- The Washington Times - Monday, January 26, 2004

THOMONDE, Haiti — Seven years ago, most children in this town had the orange hair and swollen bellies of the chronically underfed, and only 20 percent were immunized against childhood diseases.

Now, they get hot lunches at school and have access to a well-equipped clinic, thanks to a partnership of the Haitian Health Ministry, U.S. humanitarian groups and the University of Miami.

“This is a model of what a U.S. medical school can do,” said Dr. Arthur Fournier, co-founder of Project Medishare and a professor at the University of Miami.

Its tin-roofed houses sprawling across a plateau, the town of 38,000 people is a three-hour drive from the capital, Port-au-Prince, plus a three-hour walk up a rutted road that vehicles cannot traverse.

Most residents don’t have jobs, and the nearest hospital is hours away.

“Old and young, people wasted away and died. It was too late to save them when they got to the nearest hospital,” said a former mayor, Jean Delva Souverne, who appealed to the University of Miami for help.

Thomonde’s slow recovery started when Mr. Souverne asked the university for a generator. When the school agreed in 1996, it sent a team to the town and discovered the extent of its problems.

“We all would have died if it had not been for Medishare,” said Archillean Saint-Louis, a 60-year-old farmer whose wife and six children all had tuberculosis about a year ago.

Project Medishare turned a dilapidated dispensary that was seeing fewer than 10 patients a day into a bustling clinic where two Haitian doctors, two nurses and a laboratory technician treat more than 100 patients a day.

The project also developed a partnership with Harvard professor Paul Farmer’s Partners in Health, an HIV/AIDS treatment center in nearby Cange, to train 48 health workers who go door-to-door in the area searching for illness and making sure that patients take prescribed medicines.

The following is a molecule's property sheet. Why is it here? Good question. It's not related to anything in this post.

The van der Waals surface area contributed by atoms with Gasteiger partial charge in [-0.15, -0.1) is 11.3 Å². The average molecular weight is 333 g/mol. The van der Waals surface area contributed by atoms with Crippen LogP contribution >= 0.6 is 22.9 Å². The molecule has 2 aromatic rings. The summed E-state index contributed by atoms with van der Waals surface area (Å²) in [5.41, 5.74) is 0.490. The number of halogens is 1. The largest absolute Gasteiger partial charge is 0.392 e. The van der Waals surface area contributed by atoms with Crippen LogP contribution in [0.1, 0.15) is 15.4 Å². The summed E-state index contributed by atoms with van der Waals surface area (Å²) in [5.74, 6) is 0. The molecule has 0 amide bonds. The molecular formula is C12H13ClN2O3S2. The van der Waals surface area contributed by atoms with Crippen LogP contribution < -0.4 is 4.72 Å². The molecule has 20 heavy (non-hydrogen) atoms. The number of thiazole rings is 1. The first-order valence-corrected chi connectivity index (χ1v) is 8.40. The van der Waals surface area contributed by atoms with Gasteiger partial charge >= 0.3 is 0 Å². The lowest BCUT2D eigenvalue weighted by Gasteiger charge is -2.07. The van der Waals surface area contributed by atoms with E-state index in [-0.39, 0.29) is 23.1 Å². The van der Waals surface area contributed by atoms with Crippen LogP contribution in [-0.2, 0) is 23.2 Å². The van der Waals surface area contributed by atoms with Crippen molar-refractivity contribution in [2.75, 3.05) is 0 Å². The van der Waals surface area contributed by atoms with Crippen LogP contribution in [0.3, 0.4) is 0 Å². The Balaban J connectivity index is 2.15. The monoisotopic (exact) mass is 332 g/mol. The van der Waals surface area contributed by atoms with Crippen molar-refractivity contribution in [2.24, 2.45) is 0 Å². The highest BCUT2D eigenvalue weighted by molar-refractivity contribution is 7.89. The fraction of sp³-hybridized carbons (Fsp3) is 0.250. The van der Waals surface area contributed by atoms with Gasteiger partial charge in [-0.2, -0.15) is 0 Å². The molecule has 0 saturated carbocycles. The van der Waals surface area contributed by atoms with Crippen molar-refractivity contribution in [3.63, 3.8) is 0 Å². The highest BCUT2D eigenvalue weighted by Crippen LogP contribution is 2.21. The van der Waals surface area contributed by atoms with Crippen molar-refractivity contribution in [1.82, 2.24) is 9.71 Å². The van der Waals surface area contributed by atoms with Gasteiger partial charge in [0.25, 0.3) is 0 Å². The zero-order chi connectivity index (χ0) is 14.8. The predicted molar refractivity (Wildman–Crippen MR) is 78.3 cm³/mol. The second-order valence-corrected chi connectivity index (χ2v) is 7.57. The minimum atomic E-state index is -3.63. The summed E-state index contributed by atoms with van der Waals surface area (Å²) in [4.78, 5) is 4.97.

Such visits also have led to more than 96 percent of children younger than 5 being immunized.

At least 200 people have been saved in the past two years, estimates Dr. Fournier, whose group plans to build a 15-bed hospital.

Hunger is being tackled with a hot-lunch program provided by World Vision, a U.S.-based Christian aid group.

Still, the medical situation in the Central Plateau district where Thomonde and several other towns are situated remains serious.

Thirty-three percent of Thomonde’s people are malnourished, compared with 11 percent in the plateau’s other towns. Thomonde’s mortality rate for children younger than 5 is 187 deaths per 1,000 live births, compared with 89 in the other towns — and with 8 in the United States and 4 in Sweden.

“We are not medical missionaries. We are committed to sustained medical care assumed by Haitians themselves,” said Medishare’s other co-founder, Dr. Barth Green, another University of Miami medical professor.

Every year, about 50 first- and second-year University of Miami medical students come to Haiti and work with Project Medishare, which last February received a three-year grant of $750,000 from the Miami-based Green Family Foundation.

Dr. Fournier said the relationships he and the students have formed in Thomonde are one of the most rewarding aspects of the job.

“Haiti is doing more for us than we are doing for Haiti,” he said.

He arrived in Haiti on his 98th visit in November, with more than a dozen doctors, health care experts and development specialists on a trip financed by the Green Family Foundation.

University of Miami President Donna E. Shalala, who was health and human services secretary under President Clinton, also came to see what more can be done.

“We can’t solve Haiti’s medical problems, but we can develop workable models and train Haitians to implement them,” she said.

The planned hospital would cost $400,000 to build, and its yearly operating costs will run about $150,000. If it gets needed funding, it will have an outpatient clinic, facilities for minor surgery, a laboratory, dental office, pharmacy and staff housing.

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